Sequestration

Let Sequestration Happen

Some members of Congress are anxious to undo sequestration, ignoring the inconvenient fact that they created the process in the first place. Instead of accepting responsibility, they are proposing legislation that would force the White House to outline the effects of the cuts. And people wonder why Congress’s approval rating is at an all-time low.

The Defense Lobby, Americans for Tax Reform, and the Texas Chainsaw Massacre

Bloomberg’s Roxana Tiron reports that Congress is nearing a deal to postpone some of the most contentious provisions of last year’s Budget Control Act (BCA) until March 2013, or later. This is good news for the Aerospace Industries Association (AIA), which has been lobbying since late last year to undo at least that portion of the BCA that pertained to the Pentagon’s budget (i.e.

To (Ironically) Avoid Sequestration, Congress Could Declare War

The Senate is back in session this week as the battle over military spending, and the prospect of sequestration, continues to sizzle. Last Friday the Office of Management and Budget concluded  that war funding—also known as Overseas Contingency Operations (OCO)—would not be exempted from sequestration, contradicting the Pentagon’s earlier claims.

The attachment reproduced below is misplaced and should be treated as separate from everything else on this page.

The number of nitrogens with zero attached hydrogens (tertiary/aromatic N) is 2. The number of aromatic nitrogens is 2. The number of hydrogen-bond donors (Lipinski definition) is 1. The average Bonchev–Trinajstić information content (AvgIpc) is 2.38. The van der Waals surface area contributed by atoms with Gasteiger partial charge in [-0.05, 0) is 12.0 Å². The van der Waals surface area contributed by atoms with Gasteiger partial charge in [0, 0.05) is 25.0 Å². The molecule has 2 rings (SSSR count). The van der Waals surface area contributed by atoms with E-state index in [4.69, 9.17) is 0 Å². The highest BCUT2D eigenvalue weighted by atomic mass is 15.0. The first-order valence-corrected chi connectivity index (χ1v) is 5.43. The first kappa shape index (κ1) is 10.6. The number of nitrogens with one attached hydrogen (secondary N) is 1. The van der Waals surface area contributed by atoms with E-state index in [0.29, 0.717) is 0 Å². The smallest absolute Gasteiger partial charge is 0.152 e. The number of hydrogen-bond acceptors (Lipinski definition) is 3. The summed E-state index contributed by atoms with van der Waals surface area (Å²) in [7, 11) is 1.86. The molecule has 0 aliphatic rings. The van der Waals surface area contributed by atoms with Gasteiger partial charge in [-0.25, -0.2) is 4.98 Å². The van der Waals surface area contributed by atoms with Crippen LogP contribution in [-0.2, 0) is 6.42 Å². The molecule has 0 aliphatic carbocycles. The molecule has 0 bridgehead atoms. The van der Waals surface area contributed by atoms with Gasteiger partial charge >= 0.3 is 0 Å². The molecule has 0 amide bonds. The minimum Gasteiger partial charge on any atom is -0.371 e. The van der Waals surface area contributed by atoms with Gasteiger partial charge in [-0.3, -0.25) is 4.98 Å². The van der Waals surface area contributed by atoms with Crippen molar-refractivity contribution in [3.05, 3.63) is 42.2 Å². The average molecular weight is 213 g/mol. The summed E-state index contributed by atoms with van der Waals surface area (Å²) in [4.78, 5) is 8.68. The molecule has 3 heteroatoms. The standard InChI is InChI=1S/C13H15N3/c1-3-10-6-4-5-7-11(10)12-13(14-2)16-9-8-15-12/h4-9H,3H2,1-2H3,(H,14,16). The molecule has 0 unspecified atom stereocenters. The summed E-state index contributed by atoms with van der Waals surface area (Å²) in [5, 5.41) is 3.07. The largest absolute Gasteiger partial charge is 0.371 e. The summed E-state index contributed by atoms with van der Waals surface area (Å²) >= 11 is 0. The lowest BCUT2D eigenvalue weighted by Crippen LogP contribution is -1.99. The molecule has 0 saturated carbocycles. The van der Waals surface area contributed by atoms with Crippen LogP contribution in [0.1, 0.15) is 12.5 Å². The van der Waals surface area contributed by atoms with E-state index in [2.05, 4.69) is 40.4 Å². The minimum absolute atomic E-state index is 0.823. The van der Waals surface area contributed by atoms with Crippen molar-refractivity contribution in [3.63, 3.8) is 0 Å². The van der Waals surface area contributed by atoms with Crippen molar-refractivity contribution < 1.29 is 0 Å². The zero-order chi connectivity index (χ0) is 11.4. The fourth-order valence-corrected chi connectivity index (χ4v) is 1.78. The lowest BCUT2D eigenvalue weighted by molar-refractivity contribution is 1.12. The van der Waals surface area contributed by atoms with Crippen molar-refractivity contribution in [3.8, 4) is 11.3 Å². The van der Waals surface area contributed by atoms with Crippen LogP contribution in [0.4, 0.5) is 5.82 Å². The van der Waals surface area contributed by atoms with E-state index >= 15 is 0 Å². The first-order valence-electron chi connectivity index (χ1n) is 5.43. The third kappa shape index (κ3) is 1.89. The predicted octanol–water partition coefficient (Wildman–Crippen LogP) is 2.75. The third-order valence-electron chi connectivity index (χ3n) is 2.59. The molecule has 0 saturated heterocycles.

The Pentagon’s Sequester Gamble

The 2013 Pentagon budget reflects the Obama Administration’s unwillingness to embrace strategic change that would allow far larger cuts. And by failing to propose such cuts, the Pentagon is refusing to avoid sequestration, the across-the-board cut of roughly ten percent from its accounts required under the Budget Control Act (BCA).

The Pentagon’s New Budget

Despite the noise that will accompany today’s defense budget release, a few essential facts should be kept in mind. Pentagon spending will remain well above the post-Cold War norm. It has not been slashed, and it will not be, not even in the unlikely event that sequestration takes effect (for more on this, see Ben Friedman’s post this morning ). The military is not in danger of declining to second-class status.

Cutting Military Spending, Rethinking Grand Strategy

The Associated Press’s Pauline Jelinek has a story on the wires/Interwebs today that pokes holes in Leon Panetta’s claim that Pentagon budget cuts on the order of those contemplated under the debt deal’s sequestration provisions would be “devastating to the department.” Jelinek quoted me, as well as the Center for American Progress’s Larry Korb, and the Center for Strategic and Budgetary Assessment’s Todd Harrison.

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